If all you are interested in is rep, concurrency is a very poor tag to be participating in.

What do I suggest SO does?

Move along, nothing to see here. I guess. It's the way the system works. Reputation is not a measure of effort or correctness, its a measure of popularity.

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Yup. ;-) –  Shog9 Jul 20 '09 at 14:06
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People vote for what they understand and I think it's not that people don't appreciate that answer of yours, they simply don't understand it. And yes attention span does come into it.

There's also something to be said for being pithy. Greg's answer is basically a repeat of something said elsewhere (as far as I know). And "Java is to JavaScript what Car is to Carpet" is a succinct and correct answer to the question ie there is no relationship other than sharing some common letters.

As for long answers not getting upvoted, I just had a look and my top 7 voted answers are all quite long. IMHO there is a skill to writing a long answer effectively (well, writing any answer effectively).

Just because something is long doesn't mean it's a good answer (both in terms of content as well as the ability for others to digest it) and just because another answer is shorter doesn't necessarily mean that other answer is worse.

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I take the pithy: My big question is this: "Should I not bother answering complex questions involving concurrency anymore?" I do need to do analyze that particular tag and look for max upvotes and look at all the answers, my gut is telling me that it is a problem area in SO. –  waffles Jul 19 '09 at 23:00
1  
I think sometimes software developers half-expect human beings to act like computer code...in a reasonable, logical way. I agree that you put alot of effort into what is probably a very good answer and if a computer algorithm was marking it, you would probably get top marks. But we are dealing with people here, not computer code...the kind of people (no offence intended to anyone) who vote politicians into office based on news media sound bites. SO is full of people - not much you can do about it, I'm afraid –  Joe Schmoe Jul 19 '09 at 23:07
    
@Cletus, I removed Greg from my examples, and put Jeff there instead ... –  waffles Jul 19 '09 at 23:16
    
@Cletus, how many of your long answers involve code samples? I think having source code in your answer is key to not receiving upvotes, if Marc's list is anything to go by. –  waffles Jul 19 '09 at 23:39
    
This one got 33 upvotes and is code stackoverflow.com/questions/474535/… –  cletus Jul 20 '09 at 0:00
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People read answers with length proportional to their attention span.

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I suspect the problem is that it's difficult to tell whether or not your answer is correct. As someone that doesn't understand a lick of C# I have no idea if your answer is brilliant or horribly wrong. So I don't vote.

Greg's answer, on the other hand, is both witty and common knowledge, and therefore gets upvoted a lot.

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Why do long well thought out answers result in negative reputation while short snappy ones get all the rep?

Two data points isn't really enough. There are long, well thought out answers that get plenty of up-votes. Just not yours.


Edit: a few stats pulled from the June data dump...

Average length of answers with a score of 30 or greater: 1060 characters
Average length of answers with a score of 0 or less: 700 characters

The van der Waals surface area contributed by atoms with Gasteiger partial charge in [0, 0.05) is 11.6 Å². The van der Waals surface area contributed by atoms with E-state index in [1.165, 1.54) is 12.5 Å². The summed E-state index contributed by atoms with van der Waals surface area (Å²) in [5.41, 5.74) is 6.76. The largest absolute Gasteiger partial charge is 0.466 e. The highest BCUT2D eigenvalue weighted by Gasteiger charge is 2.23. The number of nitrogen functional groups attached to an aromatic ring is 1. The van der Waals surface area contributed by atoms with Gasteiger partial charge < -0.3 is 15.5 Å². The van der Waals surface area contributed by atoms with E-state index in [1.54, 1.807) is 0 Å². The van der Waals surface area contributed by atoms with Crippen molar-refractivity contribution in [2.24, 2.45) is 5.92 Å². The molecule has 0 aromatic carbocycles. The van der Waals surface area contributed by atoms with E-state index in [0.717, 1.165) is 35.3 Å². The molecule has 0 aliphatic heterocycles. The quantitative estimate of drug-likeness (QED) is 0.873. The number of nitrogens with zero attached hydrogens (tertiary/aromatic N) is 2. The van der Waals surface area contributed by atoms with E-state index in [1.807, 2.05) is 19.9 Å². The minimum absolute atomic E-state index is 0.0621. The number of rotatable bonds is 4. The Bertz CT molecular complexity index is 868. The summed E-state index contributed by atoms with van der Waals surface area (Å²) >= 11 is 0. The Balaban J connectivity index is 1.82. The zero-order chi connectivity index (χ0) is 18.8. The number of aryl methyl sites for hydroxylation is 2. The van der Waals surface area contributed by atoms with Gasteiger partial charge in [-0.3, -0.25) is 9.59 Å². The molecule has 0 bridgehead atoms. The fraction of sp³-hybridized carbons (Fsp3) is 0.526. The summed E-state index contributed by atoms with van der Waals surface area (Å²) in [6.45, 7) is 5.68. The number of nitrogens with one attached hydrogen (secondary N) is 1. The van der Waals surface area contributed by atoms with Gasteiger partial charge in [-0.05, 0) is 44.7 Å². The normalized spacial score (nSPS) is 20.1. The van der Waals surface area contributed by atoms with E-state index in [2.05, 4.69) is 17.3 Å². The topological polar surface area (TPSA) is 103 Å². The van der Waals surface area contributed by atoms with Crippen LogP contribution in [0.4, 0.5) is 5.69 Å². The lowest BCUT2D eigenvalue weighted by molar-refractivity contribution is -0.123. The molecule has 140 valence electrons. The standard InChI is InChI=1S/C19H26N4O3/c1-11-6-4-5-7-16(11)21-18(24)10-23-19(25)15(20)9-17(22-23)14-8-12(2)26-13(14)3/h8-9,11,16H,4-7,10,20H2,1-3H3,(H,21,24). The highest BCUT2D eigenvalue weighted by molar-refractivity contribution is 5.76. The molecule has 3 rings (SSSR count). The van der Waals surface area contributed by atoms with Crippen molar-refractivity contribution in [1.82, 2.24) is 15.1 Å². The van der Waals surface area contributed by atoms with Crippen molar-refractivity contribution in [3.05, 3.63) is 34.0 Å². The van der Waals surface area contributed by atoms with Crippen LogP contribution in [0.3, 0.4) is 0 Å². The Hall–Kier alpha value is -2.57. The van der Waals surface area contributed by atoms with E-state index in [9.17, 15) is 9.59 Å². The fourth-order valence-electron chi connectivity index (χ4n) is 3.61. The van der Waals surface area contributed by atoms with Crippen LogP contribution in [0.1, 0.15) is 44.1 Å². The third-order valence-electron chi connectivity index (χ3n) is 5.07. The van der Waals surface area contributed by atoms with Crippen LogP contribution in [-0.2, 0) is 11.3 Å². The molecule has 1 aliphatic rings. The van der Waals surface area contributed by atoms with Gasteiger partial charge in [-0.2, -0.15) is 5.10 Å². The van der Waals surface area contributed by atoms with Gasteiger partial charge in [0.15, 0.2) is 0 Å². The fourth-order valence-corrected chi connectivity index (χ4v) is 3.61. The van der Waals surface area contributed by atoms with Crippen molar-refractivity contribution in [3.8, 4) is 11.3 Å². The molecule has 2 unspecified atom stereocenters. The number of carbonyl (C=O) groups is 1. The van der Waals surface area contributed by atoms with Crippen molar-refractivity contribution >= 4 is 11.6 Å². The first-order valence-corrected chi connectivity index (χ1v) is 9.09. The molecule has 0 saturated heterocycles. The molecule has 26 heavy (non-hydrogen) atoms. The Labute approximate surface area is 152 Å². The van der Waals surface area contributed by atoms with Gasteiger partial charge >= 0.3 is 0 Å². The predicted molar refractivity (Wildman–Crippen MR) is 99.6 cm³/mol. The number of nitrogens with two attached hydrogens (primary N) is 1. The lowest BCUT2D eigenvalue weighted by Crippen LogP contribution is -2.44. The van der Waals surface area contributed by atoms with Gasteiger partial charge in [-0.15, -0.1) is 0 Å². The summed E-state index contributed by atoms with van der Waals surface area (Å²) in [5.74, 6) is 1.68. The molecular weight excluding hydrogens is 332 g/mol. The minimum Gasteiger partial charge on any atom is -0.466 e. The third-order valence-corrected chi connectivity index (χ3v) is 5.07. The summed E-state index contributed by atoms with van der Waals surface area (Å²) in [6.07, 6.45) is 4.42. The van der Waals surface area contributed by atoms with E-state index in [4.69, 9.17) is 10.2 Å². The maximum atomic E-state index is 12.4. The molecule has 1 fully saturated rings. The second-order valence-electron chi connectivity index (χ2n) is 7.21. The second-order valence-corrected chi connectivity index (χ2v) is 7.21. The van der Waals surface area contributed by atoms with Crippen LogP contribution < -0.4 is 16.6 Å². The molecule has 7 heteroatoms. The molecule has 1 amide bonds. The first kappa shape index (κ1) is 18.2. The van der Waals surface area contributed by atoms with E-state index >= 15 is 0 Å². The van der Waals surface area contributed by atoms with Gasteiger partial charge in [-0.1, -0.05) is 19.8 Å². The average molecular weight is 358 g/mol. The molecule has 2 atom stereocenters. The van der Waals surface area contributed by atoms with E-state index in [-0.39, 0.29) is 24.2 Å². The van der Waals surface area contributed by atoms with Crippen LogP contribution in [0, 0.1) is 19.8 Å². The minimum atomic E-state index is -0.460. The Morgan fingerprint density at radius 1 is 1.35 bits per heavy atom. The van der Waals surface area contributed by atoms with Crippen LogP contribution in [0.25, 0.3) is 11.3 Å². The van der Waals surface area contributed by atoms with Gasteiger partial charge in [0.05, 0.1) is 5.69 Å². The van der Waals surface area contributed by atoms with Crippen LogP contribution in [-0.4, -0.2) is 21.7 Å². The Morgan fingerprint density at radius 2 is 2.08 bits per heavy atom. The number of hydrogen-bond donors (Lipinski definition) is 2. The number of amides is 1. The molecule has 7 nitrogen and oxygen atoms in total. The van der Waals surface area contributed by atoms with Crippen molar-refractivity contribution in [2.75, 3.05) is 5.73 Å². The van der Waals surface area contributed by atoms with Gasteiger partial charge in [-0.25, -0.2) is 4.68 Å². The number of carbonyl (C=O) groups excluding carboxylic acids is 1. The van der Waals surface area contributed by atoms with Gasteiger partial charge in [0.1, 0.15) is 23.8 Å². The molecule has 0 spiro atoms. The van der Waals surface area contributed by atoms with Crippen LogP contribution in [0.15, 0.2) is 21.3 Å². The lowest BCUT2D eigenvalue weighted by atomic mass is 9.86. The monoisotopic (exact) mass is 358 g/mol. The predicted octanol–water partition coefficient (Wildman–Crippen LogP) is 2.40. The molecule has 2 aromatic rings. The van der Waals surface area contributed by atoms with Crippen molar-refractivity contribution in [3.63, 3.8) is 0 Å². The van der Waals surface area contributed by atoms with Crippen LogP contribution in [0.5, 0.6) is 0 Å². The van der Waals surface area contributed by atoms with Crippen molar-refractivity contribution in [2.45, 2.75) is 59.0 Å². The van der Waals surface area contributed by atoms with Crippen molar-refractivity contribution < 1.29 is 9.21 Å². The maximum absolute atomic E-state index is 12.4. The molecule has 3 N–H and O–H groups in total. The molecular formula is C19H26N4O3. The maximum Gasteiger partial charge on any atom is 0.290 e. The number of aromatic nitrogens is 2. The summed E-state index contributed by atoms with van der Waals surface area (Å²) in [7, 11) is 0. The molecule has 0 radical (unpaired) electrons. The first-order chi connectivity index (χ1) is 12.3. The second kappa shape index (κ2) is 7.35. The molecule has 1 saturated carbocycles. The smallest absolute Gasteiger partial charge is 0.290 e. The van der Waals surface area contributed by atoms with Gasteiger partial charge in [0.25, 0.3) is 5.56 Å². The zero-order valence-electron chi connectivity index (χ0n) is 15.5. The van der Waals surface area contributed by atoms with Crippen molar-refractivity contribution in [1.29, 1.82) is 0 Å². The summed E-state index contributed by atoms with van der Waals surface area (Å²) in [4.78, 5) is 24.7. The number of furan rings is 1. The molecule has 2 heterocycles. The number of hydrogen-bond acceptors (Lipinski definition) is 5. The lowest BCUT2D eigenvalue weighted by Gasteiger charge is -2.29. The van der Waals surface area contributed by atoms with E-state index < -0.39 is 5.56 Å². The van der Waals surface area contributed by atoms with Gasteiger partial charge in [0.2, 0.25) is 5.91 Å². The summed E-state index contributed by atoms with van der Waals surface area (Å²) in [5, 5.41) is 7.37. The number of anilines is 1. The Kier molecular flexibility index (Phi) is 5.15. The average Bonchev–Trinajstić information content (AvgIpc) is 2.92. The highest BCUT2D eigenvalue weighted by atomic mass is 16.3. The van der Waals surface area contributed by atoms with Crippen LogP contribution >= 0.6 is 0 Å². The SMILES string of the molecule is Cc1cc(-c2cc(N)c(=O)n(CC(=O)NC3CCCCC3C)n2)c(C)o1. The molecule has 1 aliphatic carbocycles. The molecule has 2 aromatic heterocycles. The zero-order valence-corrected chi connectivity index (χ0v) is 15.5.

Average score of answers with a length of 5000 characters or more: 6
Average score of answers with a length of 300 characters or less: 2

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@Shog, there are also plenty of opposite examples, see my amended question –  waffles Jul 19 '09 at 23:12
    
@Shog, now you have 20 data points (see amended question) :) agree its not enough, but there is a pattern here. –  waffles Jul 19 '09 at 23:29
    
@Sam: the 20 lowest-ranked answers include some very short ones as well (although there does appear to be greater variation - some > 1000 chars, some less than 100). I've added some stats to my question; suffice to say, i don't think your premise is valid. –  Shog9 Jul 20 '09 at 3:17
    
@Shog, you have to exclude the community wiki questions to get valid stats (also analysis per tag is kind of important). The real numbers seem much lower. I get a sweet spot around the 15K mark, and then the amount of avg votes decreases. As a rule having a longer answer gives you an edge to a point. But there is only about a 6x difference between really long answers and one liners. And really long answers take a whole lot more effort. –  waffles Jul 20 '09 at 3:43
1  
Well, i was hoping to goad you into doing some better analysis to back up your claim... but i guess i'm mistaken as to what that even was. I thought you were upset that long answers got down-voted while short ones got all the rep; instead, it seems you feel that long answers should have a much bigger edge due to the time it takes to write them. Heh... Perhaps SO could implement an "A for Effort" badge to reward those who write long, low-scoring posts? –  Shog9 Jul 20 '09 at 4:58
    
:) "A for Effort badge" nice one. You know you are right, its the edge cases that really bother me. As a trend I agree that stuff is kind of OK as it is. looking only at the multithreading tag, the really long answers get only a x2.5 edge, which kind of makes sense since its just too hard for people to grasp. –  waffles Jul 20 '09 at 8:41
    
@shog, I gave a shot at answering this, see my answer –  waffles Jul 20 '09 at 9:00
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Short attention spans.

(sorry for the long sentence)

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5  
tl; dr –  Shog9 Jul 19 '09 at 22:55
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We prefer short witty technically correct quips to long-winded, boring answers. We are busy and have ADD. I bet that on weekends longer answers receive more upvotes.